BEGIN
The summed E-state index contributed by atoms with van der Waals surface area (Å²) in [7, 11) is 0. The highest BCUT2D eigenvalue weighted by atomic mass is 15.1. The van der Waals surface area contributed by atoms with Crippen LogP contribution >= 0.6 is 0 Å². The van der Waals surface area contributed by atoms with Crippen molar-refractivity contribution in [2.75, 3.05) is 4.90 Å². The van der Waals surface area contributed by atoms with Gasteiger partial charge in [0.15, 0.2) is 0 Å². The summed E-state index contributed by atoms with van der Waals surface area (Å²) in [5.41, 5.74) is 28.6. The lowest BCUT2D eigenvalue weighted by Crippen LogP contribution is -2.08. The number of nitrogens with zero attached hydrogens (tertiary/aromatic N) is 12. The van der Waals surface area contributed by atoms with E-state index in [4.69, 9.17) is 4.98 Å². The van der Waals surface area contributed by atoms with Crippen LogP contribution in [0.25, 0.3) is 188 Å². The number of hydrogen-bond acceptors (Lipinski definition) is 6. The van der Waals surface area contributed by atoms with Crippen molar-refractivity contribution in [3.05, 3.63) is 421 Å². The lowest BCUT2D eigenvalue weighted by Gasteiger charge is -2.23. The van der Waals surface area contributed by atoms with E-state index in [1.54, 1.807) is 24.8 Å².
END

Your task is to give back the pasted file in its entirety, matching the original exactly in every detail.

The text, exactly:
The summed E-state index contributed by atoms with van der Waals surface area (Å²) in [7, 11) is 0. The highest BCUT2D eigenvalue weighted by atomic mass is 15.1. The van der Waals surface area contributed by atoms with Crippen LogP contribution >= 0.6 is 0 Å². The van der Waals surface area contributed by atoms with Crippen molar-refractivity contribution in [2.75, 3.05) is 4.90 Å². The van der Waals surface area contributed by atoms with Gasteiger partial charge in [0.15, 0.2) is 0 Å². The summed E-state index contributed by atoms with van der Waals surface area (Å²) in [5.41, 5.74) is 28.6. The lowest BCUT2D eigenvalue weighted by Crippen LogP contribution is -2.08. The number of nitrogens with zero attached hydrogens (tertiary/aromatic N) is 12. The van der Waals surface area contributed by atoms with E-state index in [4.69, 9.17) is 4.98 Å². The van der Waals surface area contributed by atoms with Crippen LogP contribution in [0.25, 0.3) is 188 Å². The number of hydrogen-bond acceptors (Lipinski definition) is 6. The van der Waals surface area contributed by atoms with Crippen molar-refractivity contribution in [3.05, 3.63) is 421 Å². The lowest BCUT2D eigenvalue weighted by Gasteiger charge is -2.23. The van der Waals surface area contributed by atoms with E-state index in [1.54, 1.807) is 24.8 Å².